When schoolgirl Claire Taylor fell ill with what at first appeared to be a viral infection, her mother was convinced she had diabetes.

There was a history of diabetes in the family and Claire, 17, showed signs of having the condition too when she became lethargic, began feeling physically sick and suffered a serious loss of appetite.

But when her mother Helen relayed her worries to their family GP Michelle Watts she claims she was ''laughed off'' by the doctor - even when she called for her seriously ill daughter be rushed into hospital.

A medical tribunal this week heard how during a home visit Dr Watts, 47, ignored Mrs Taylor's concerns, patted her arm and put her daughter's illness down to ''panic breathing.''

Despite the teenager showing evidence of having a lethal form of diabetes known as Diabetic Keto-Acidosis, Watts failed to examine Claire properly then left the house suggesting she take a course of sleeping tablets.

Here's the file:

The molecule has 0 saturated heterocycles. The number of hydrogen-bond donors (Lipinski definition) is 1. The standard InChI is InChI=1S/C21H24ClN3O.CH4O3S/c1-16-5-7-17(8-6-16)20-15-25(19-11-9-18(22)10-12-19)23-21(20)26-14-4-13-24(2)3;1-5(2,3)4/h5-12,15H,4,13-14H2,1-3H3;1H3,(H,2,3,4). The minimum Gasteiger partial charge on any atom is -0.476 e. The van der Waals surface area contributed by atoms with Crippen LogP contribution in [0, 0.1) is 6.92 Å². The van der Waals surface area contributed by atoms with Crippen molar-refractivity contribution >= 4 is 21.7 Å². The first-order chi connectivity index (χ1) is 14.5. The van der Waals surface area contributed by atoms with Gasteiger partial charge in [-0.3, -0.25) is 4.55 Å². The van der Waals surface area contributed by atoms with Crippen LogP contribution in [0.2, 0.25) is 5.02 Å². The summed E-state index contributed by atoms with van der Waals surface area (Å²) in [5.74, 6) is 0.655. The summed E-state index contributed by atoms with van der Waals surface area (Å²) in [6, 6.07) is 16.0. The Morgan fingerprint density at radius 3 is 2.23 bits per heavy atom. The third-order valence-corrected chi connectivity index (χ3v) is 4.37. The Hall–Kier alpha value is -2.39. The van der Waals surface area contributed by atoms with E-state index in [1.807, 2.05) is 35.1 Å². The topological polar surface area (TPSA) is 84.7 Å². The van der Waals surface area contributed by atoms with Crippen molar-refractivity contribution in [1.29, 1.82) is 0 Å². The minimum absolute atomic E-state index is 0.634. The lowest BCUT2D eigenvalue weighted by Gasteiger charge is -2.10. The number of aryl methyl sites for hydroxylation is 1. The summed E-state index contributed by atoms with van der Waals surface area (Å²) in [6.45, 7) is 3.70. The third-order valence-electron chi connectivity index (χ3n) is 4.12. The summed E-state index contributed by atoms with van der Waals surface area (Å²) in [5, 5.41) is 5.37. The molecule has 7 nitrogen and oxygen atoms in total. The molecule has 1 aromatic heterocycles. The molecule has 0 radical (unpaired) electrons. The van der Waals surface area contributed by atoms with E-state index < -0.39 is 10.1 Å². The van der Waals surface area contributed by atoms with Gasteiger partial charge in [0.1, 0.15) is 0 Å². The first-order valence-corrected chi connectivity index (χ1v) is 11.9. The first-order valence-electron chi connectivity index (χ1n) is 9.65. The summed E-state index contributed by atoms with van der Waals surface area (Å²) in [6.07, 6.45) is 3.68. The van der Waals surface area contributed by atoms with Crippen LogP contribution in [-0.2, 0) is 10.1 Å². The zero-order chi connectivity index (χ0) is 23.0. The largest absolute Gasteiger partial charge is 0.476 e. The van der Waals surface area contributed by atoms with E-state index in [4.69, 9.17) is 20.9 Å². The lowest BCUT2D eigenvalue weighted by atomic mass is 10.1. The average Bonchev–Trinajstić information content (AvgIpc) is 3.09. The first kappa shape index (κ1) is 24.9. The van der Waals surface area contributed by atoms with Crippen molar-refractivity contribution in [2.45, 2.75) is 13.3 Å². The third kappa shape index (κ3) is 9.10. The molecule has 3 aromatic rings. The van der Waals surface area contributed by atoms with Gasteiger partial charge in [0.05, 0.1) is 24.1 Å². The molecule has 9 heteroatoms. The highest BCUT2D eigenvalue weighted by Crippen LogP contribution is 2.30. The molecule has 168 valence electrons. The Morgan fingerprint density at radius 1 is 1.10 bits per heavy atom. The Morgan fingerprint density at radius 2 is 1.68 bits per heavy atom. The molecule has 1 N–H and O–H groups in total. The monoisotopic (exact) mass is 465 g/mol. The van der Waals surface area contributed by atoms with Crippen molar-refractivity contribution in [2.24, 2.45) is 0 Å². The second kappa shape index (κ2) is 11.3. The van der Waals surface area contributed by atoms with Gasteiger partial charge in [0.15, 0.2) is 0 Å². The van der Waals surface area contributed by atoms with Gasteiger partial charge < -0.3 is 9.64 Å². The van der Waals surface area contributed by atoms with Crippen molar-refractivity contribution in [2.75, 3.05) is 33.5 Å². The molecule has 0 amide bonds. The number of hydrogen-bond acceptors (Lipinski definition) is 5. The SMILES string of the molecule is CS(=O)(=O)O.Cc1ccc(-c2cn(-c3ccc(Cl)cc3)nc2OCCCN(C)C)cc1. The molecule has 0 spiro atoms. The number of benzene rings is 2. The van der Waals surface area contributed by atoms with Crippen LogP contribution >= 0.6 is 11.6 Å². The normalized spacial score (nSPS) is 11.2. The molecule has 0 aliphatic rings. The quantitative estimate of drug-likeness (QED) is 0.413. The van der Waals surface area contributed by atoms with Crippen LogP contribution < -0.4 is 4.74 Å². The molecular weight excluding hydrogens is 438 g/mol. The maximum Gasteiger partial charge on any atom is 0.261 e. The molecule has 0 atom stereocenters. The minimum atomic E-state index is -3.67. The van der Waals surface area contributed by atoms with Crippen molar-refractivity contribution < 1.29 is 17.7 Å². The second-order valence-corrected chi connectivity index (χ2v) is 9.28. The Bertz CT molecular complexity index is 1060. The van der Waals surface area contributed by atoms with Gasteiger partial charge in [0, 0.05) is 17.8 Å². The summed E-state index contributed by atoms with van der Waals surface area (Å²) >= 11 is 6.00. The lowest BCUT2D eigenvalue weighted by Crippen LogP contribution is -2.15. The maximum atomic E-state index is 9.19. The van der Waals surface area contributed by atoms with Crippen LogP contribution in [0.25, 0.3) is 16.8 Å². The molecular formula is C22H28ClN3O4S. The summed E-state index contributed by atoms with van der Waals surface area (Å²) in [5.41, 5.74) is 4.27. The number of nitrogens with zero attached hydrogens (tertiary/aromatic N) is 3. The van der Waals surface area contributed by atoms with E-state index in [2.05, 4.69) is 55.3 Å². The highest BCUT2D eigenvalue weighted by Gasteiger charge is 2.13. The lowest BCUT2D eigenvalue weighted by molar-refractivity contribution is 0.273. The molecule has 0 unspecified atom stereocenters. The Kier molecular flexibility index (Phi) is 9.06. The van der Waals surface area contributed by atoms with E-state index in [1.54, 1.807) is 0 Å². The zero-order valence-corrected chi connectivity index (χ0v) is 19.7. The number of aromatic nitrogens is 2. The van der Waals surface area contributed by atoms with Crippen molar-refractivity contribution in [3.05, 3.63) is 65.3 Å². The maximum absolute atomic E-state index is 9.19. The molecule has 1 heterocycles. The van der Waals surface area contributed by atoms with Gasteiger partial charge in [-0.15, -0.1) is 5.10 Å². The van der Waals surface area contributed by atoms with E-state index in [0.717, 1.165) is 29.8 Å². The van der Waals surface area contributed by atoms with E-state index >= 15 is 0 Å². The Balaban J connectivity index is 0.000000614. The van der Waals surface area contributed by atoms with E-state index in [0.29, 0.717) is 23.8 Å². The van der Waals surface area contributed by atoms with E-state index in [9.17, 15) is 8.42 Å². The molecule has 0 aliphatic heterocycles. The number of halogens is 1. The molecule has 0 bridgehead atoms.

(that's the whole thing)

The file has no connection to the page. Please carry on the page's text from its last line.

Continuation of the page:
Later that night Claire's condition worsened and she died in bed in Kirriemuir, Angus, Scotland as her mother was sleeping in a chair beside her. It was subsequently discovered the teenager was in fact suffering from Type 1 diabetes.

At a disciplinary hearing which continues in Manchester Mrs Taylor, 55, wept as she gave harrowing details of her daughter's last hours as Watts faced misconduct charges.

She said: "Dr Watts took Claire's pulse, listened to her chest and I told her that my daughter wanted to go to hospital to get oxygen but she laughed.

''She didn't examine my daughter, she didn't pull back the covers to feel her tummy or neck. She just said that my daughter was panicking and she would need some diazepam to calm her down and rest. Dr Watts knew my concerns about diabetes but didn't mention it. I had been offered the community doctor - to this day I wonder who that would have been.''

Cavendish Press' coverage of the case at the Medical Practitioners Tribunal Service went in The Times, Daily Telegraph, The Sun, Daily Express Daily Star and other newspapers.

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